Yes, you can. You cannot be considered a dependent for tax purposes if you are not legally related to the primary taxpayer (so if your spouse is also on the policy, they can’t claim him or her as a dependent).
Yes, you can stay on your parent’s insurance until age 26 if you file taxes independently.
If you are filing taxes independently, then yes, you may stay on your parents insurance if they have coverage under your name.
Yes, you can be on your parents insurance if you file taxes independently. This is possible because of your close relationship with your parents and their desire to help you out. The insurance company would not deny this request if it was submitted by a parent with other dependents such as children or non-relatives.
Validating your Social Security number is how you will obtain coverage from your parents insurance company. If you file taxes independently, you can ask for a copy of this number for the purpose of filing taxes. However, it will not effect your parents insurance coverage as they would continue to pay based on the state where they maintained residency in.
If you file taxes independently, then your parents can stay on their insurance. They’ll take the lower level of benefits available to unmarried dependents.
Yes, you can enroll in your parents’ insurance plan while filing taxes independently. Even if you do not have your own individual tax return this year but stay on their insurance plan, they will not know that you have filed separately.
You can stay on your parents insurance if you file taxes independently, as long as you will still be living with your parents and working for them for at least 2 years past the day of the divorce. This is not a formal decree by an Office of Family Law, but it does state that you are an adult who has the responsibility for paying his/her own bills and this agreement does not qualify as an annulment or legal separation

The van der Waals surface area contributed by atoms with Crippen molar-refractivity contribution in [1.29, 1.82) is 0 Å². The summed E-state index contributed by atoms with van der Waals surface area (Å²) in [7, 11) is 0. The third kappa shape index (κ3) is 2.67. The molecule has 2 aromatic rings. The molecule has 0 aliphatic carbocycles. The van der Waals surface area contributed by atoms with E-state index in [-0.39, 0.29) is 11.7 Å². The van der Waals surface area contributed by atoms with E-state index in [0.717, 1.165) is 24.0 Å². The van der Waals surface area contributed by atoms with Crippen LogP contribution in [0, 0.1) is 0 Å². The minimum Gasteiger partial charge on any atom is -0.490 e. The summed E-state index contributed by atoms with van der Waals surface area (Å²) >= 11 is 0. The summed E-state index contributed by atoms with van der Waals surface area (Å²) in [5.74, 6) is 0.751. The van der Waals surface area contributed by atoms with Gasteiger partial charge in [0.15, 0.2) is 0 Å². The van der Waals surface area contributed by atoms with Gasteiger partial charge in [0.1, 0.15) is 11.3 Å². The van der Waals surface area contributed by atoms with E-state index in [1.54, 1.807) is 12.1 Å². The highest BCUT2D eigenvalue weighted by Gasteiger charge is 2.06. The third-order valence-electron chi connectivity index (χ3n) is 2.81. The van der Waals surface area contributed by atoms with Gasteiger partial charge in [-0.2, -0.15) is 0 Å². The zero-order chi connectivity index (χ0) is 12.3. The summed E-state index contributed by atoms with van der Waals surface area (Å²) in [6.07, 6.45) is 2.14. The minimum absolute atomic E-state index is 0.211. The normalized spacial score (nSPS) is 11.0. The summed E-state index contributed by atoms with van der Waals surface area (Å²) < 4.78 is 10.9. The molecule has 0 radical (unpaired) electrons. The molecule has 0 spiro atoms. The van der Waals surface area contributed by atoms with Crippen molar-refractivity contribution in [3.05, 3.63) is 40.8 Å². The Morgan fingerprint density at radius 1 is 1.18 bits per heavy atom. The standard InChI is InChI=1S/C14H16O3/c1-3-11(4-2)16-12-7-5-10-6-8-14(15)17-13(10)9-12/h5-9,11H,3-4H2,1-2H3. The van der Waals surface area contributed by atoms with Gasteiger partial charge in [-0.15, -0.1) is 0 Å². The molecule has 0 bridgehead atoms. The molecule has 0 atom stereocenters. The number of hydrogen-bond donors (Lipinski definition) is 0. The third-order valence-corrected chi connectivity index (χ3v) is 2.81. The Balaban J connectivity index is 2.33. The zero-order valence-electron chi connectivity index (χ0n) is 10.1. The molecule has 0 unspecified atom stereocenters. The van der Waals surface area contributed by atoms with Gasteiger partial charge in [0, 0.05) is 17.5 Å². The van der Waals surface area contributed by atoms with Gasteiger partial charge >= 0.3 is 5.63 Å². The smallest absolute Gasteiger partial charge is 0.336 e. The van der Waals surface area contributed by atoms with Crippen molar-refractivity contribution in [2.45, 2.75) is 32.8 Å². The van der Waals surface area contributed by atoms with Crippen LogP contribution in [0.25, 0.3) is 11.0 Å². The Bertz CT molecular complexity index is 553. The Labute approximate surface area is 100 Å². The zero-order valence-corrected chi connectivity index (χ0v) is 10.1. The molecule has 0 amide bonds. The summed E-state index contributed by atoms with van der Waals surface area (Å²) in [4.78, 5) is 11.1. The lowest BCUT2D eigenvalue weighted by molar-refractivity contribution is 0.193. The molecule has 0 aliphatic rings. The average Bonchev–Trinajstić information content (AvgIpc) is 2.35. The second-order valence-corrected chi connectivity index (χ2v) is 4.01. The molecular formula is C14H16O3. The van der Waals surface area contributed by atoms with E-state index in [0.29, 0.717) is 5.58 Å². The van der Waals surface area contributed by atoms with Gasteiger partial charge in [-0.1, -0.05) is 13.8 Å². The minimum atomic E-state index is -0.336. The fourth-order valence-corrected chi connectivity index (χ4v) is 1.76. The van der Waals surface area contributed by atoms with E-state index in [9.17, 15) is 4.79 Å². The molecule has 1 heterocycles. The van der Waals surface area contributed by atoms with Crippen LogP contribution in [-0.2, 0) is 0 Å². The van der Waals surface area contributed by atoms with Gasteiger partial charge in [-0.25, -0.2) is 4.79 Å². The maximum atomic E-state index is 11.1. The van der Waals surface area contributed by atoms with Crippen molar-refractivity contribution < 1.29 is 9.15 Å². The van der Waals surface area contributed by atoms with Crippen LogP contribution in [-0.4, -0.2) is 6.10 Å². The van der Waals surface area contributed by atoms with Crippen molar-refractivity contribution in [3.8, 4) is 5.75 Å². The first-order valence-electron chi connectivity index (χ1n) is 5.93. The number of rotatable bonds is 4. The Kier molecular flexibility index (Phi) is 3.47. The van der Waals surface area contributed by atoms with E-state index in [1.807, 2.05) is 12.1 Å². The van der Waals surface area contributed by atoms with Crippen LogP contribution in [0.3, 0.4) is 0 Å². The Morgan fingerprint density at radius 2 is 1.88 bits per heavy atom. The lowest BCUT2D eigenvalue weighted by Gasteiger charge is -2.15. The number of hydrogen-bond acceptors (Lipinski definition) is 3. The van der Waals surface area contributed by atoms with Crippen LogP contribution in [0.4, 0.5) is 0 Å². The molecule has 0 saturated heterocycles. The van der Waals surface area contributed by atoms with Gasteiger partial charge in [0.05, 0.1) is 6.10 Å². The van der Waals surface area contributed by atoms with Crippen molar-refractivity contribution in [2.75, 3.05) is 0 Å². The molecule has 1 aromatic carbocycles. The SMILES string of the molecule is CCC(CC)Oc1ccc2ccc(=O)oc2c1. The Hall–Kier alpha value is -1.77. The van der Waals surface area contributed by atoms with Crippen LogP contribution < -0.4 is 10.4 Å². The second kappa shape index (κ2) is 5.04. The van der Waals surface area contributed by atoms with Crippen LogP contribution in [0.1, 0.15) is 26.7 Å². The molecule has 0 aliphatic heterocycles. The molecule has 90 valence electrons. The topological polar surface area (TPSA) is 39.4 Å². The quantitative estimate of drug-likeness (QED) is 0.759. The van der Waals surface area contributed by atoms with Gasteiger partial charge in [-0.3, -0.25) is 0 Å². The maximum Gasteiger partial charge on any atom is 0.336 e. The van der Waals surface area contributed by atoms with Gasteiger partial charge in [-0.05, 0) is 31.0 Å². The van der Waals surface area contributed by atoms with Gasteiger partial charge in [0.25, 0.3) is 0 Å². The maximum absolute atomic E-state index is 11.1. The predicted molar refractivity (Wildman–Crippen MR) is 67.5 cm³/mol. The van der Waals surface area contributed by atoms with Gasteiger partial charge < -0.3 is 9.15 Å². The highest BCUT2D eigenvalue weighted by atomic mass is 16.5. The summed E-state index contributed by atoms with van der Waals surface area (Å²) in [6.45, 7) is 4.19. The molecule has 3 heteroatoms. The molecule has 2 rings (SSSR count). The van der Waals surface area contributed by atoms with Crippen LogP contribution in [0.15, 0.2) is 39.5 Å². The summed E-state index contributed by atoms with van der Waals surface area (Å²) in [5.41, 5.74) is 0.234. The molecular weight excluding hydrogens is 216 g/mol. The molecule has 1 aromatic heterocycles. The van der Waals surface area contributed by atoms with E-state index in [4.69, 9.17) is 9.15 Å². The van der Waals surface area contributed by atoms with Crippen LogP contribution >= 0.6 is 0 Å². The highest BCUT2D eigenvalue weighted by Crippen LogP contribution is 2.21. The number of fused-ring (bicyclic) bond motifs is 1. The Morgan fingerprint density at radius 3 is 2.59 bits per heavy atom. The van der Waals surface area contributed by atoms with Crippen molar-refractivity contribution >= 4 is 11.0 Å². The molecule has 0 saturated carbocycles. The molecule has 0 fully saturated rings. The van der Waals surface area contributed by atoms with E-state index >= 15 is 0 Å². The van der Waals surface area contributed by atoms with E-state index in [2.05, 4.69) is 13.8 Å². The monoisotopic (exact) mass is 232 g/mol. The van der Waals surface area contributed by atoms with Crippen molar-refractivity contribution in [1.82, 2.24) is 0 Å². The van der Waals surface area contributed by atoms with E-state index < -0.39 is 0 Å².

No, you must obtain your own insurance from an insurance company. You can either purchase your own policy or be covered by your parent’s policy until you are 18 years old.17
You should be able to stay on your parents’ insurance as long as they want you to.
Yes, you can stay on your parents’ insurance as long as you have a qualified health plan and pay the required premiums.
You can, and you should. Because filing taxes independently allows you to claim a tax credit that’s meant for low-income earners, saving you money.
You’ll have to contact your parents’ insurance company and see if they offer this option. If so, you will need to apply for the plan and pay for the additional coverage yourself.
If your parents have an insurance policy, you can file taxes separately without having to switch to another plan.
Yes, if your parents’ plan doesn’t cover you separately and you file independently, you can file for yourself as the dependent. The reason is that you can use your parent’s health insurance to help pay the premiums.
Yes. Your parents and you can stay on the same health insurance plan until you turn 26. After that, it’s up to you, depending on how much money your employer pays towards the cost of your health insurance premium.
No, you must be covered by your own health insurance.